Julie Drenner, of Texas Values, claimed the bill would lead to threesomes adopting, affect all birth certificates and require the state to revise more than 20 forms.
But Rep. Byron Cook (R-Corsicana), chairman of the House Committee on State Affairs, told Drenner he was “struggling” with those arguments, and suggested that same-sex couples have been more willing to adopt special-needs children than “the traditional community.”
“That’s a terrible indictment on one group, to be honest with you,” Cook told Drenner. “In regards to your issue that you have to change the forms, so what? I really don’t understand that argument at all. Right now in Texas, we are struggling. We do not have enough parents who are willing to adopt. Thank goodness for people that will adopt children and give them loving homes.”
In 1997, the Legislature amended the Texas Health & Safety Code to require supplemental birth certificates issued to adoptive parents to contain the name of one female, the mother, and one male, the father. Rep. Rafael Anchia (D-Dallas), the author of House Bill 537, said as a result, roughly 9,000 Texas children who are being raised by adoptive same-sex parents don’t have accurate birth certificates. That leads to problems enrolling children in school, adding them to insurance policies, admitting them for medical care and obtaining passports.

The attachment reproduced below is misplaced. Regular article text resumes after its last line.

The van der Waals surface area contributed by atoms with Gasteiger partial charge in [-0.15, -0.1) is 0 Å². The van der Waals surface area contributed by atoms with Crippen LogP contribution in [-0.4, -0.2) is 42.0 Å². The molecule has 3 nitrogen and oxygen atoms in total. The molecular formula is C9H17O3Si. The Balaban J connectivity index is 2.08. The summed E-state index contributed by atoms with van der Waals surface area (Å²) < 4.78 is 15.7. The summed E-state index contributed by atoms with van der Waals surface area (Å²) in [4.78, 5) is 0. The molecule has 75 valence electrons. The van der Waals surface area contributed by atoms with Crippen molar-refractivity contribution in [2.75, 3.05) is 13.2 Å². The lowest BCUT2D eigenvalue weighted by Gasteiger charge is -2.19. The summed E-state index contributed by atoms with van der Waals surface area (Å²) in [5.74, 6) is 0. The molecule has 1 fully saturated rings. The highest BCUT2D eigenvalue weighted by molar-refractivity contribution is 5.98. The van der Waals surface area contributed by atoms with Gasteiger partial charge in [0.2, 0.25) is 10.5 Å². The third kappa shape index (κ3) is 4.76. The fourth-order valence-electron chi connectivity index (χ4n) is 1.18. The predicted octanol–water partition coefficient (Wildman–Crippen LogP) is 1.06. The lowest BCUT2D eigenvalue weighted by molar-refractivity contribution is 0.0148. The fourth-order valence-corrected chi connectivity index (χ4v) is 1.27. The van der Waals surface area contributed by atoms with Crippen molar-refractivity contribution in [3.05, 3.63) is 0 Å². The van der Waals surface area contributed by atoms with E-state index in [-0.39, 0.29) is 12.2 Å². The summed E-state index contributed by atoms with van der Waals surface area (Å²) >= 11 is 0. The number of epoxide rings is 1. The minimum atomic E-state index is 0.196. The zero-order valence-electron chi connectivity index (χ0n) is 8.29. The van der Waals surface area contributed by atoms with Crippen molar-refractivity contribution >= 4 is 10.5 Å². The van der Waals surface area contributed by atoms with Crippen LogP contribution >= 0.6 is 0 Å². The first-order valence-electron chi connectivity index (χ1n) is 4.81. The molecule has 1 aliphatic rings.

“Regardless of what you think about the parents, this state should be about promoting policies that protect children and foster adoption, and that’s what this bill does,” Anchia said.
Kirsten Edwards choked back tears as she told the committee that in addition to being a legal assistant to an adoption attorney, she’s the same-sex parent of a 2-year-old boy. Edwards, whose name is on her son’s birth certificate, said while the family hasn’t encountered any bureaucratic problems yet, she dreads the day her son asks why the document doesn’t include both mothers.
“I’ve thought about it a lot, and I have no idea what I’m going to tell him,” Edwards said.
Zoe Touchet, 14, said if her biological mom, who isn’t on her birth certificate, were to pass away, she’d be forced to go to court and unseal her adoption records to obtain Social Security benefits.
“I feel like as a child of same-gender parents, I’m not getting the same rights,” Zoe said. “I feel like I’m getting punished for something people shouldn’t be punished for.”
Anchia noted that two years ago, when Texas Values alleged the bill would lead to “mother” and “father” being removed from all birth certificates, PolitiFact said the claim was “mostly false.” Likewise, the bill states that “both” parents could be listed on birth certificates, thereby precluding threesomes.
“They’ve been fact-checked, and their contentions have not held up,” Anchia said of Texas Values. “I would not submit, members, to the politics of fear.”
Cook, who has an adopted child, left the bill pending but indicated he plans to call it back up.
“We owe it to young people like Zoe to give them some peace of mind on this issue and some clarity,” Cook said.